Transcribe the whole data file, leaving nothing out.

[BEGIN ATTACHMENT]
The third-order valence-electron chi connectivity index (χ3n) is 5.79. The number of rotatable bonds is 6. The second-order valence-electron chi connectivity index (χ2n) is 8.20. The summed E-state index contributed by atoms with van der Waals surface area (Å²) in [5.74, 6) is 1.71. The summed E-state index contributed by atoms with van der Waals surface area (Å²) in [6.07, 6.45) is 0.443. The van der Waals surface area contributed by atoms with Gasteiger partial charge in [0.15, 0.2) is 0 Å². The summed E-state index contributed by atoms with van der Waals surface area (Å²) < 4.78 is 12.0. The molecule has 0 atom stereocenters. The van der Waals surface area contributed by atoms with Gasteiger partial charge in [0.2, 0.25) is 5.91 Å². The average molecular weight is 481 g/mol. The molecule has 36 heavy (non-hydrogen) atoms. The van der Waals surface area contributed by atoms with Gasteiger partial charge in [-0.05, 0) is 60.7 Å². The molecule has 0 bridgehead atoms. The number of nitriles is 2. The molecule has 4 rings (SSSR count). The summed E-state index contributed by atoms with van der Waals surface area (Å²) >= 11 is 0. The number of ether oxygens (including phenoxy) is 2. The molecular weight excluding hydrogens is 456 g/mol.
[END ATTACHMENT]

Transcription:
The third-order valence-electron chi connectivity index (χ3n) is 5.79. The number of rotatable bonds is 6. The second-order valence-electron chi connectivity index (χ2n) is 8.20. The summed E-state index contributed by atoms with van der Waals surface area (Å²) in [5.74, 6) is 1.71. The summed E-state index contributed by atoms with van der Waals surface area (Å²) in [6.07, 6.45) is 0.443. The van der Waals surface area contributed by atoms with Gasteiger partial charge in [0.15, 0.2) is 0 Å². The summed E-state index contributed by atoms with van der Waals surface area (Å²) < 4.78 is 12.0. The molecule has 0 atom stereocenters. The van der Waals surface area contributed by atoms with Gasteiger partial charge in [0.2, 0.25) is 5.91 Å². The average molecular weight is 481 g/mol. The molecule has 36 heavy (non-hydrogen) atoms. The van der Waals surface area contributed by atoms with Gasteiger partial charge in [-0.05, 0) is 60.7 Å². The molecule has 0 bridgehead atoms. The number of nitriles is 2. The molecule has 4 rings (SSSR count). The summed E-state index contributed by atoms with van der Waals surface area (Å²) >= 11 is 0. The number of ether oxygens (including phenoxy) is 2. The molecular weight excluding hydrogens is 456 g/mol.